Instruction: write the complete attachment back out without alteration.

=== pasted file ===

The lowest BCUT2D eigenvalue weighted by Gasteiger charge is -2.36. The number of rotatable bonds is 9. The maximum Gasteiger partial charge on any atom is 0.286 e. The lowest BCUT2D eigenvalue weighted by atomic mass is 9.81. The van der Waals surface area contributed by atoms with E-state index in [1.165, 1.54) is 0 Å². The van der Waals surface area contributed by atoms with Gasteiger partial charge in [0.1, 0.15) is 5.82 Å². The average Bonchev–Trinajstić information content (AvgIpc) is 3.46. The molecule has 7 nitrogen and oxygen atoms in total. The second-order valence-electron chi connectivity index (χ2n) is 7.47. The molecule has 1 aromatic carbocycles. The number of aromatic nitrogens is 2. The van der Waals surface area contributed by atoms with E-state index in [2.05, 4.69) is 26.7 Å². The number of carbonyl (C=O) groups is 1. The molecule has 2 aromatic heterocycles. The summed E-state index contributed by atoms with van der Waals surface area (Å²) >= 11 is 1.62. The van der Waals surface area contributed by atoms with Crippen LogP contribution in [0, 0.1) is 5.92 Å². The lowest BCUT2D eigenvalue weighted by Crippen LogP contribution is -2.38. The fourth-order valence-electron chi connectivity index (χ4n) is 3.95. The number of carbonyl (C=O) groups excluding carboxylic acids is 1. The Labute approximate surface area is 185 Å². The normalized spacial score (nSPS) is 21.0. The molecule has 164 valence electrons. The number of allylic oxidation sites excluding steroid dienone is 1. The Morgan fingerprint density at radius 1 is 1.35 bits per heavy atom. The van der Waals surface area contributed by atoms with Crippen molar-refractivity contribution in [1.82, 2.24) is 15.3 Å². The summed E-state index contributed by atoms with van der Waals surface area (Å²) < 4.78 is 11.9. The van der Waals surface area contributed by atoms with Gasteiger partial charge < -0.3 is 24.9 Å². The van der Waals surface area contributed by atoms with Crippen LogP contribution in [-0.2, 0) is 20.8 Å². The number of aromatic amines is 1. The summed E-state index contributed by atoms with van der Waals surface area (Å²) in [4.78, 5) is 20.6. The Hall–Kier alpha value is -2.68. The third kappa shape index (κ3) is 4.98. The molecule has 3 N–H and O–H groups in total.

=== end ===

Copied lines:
The lowest BCUT2D eigenvalue weighted by Gasteiger charge is -2.36. The number of rotatable bonds is 9. The maximum Gasteiger partial charge on any atom is 0.286 e. The lowest BCUT2D eigenvalue weighted by atomic mass is 9.81. The van der Waals surface area contributed by atoms with E-state index in [1.165, 1.54) is 0 Å². The van der Waals surface area contributed by atoms with Gasteiger partial charge in [0.1, 0.15) is 5.82 Å². The average Bonchev–Trinajstić information content (AvgIpc) is 3.46. The molecule has 7 nitrogen and oxygen atoms in total. The second-order valence-electron chi connectivity index (χ2n) is 7.47. The molecule has 1 aromatic carbocycles. The number of aromatic nitrogens is 2. The van der Waals surface area contributed by atoms with E-state index in [2.05, 4.69) is 26.7 Å². The number of carbonyl (C=O) groups is 1. The molecule has 2 aromatic heterocycles. The summed E-state index contributed by atoms with van der Waals surface area (Å²) >= 11 is 1.62. The van der Waals surface area contributed by atoms with Crippen LogP contribution in [0, 0.1) is 5.92 Å². The lowest BCUT2D eigenvalue weighted by Crippen LogP contribution is -2.38. The fourth-order valence-electron chi connectivity index (χ4n) is 3.95. The number of carbonyl (C=O) groups excluding carboxylic acids is 1. The Labute approximate surface area is 185 Å². The normalized spacial score (nSPS) is 21.0. The molecule has 164 valence electrons. The number of allylic oxidation sites excluding steroid dienone is 1. The Morgan fingerprint density at radius 1 is 1.35 bits per heavy atom. The van der Waals surface area contributed by atoms with Crippen molar-refractivity contribution in [1.82, 2.24) is 15.3 Å². The summed E-state index contributed by atoms with van der Waals surface area (Å²) < 4.78 is 11.9. The van der Waals surface area contributed by atoms with Gasteiger partial charge < -0.3 is 24.9 Å². The van der Waals surface area contributed by atoms with Crippen LogP contribution in [-0.2, 0) is 20.8 Å². The number of aromatic amines is 1. The summed E-state index contributed by atoms with van der Waals surface area (Å²) in [4.78, 5) is 20.6. The Hall–Kier alpha value is -2.68. The third kappa shape index (κ3) is 4.98. The molecule has 3 N–H and O–H groups in total.